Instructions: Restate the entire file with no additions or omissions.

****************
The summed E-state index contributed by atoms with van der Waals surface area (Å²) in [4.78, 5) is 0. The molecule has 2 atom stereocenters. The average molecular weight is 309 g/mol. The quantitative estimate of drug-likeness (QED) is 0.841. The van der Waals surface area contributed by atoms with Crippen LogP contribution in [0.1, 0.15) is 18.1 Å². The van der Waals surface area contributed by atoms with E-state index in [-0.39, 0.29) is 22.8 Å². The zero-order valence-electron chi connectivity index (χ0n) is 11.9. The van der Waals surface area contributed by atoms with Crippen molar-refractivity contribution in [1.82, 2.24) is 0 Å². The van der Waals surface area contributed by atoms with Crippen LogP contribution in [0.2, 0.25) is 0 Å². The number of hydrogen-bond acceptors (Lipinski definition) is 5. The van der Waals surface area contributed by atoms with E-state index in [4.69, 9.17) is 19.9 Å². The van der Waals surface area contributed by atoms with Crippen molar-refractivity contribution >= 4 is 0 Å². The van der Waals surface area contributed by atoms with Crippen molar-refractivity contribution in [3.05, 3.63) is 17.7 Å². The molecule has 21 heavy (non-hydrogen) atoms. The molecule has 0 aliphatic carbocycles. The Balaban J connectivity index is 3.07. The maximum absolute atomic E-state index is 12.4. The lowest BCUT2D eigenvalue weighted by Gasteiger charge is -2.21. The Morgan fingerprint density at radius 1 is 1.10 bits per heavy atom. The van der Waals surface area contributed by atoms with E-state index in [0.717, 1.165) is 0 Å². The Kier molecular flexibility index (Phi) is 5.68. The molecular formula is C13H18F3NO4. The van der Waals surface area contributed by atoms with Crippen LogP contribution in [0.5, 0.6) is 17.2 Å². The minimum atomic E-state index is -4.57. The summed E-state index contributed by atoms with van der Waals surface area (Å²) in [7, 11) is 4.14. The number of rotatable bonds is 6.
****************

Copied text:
The summed E-state index contributed by atoms with van der Waals surface area (Å²) in [4.78, 5) is 0. The molecule has 2 atom stereocenters. The average molecular weight is 309 g/mol. The quantitative estimate of drug-likeness (QED) is 0.841. The van der Waals surface area contributed by atoms with Crippen LogP contribution in [0.1, 0.15) is 18.1 Å². The van der Waals surface area contributed by atoms with E-state index in [-0.39, 0.29) is 22.8 Å². The zero-order valence-electron chi connectivity index (χ0n) is 11.9. The van der Waals surface area contributed by atoms with Crippen molar-refractivity contribution in [1.82, 2.24) is 0 Å². The van der Waals surface area contributed by atoms with Crippen LogP contribution in [0.2, 0.25) is 0 Å². The number of hydrogen-bond acceptors (Lipinski definition) is 5. The van der Waals surface area contributed by atoms with E-state index in [4.69, 9.17) is 19.9 Å². The van der Waals surface area contributed by atoms with Crippen molar-refractivity contribution >= 4 is 0 Å². The van der Waals surface area contributed by atoms with Crippen molar-refractivity contribution in [3.05, 3.63) is 17.7 Å². The molecule has 21 heavy (non-hydrogen) atoms. The molecule has 0 aliphatic carbocycles. The Balaban J connectivity index is 3.07. The maximum absolute atomic E-state index is 12.4. The lowest BCUT2D eigenvalue weighted by Gasteiger charge is -2.21. The Morgan fingerprint density at radius 1 is 1.10 bits per heavy atom. The van der Waals surface area contributed by atoms with E-state index in [0.717, 1.165) is 0 Å². The Kier molecular flexibility index (Phi) is 5.68. The molecular formula is C13H18F3NO4. The van der Waals surface area contributed by atoms with Crippen LogP contribution in [0.5, 0.6) is 17.2 Å². The minimum atomic E-state index is -4.57. The summed E-state index contributed by atoms with van der Waals surface area (Å²) in [7, 11) is 4.14. The number of rotatable bonds is 6.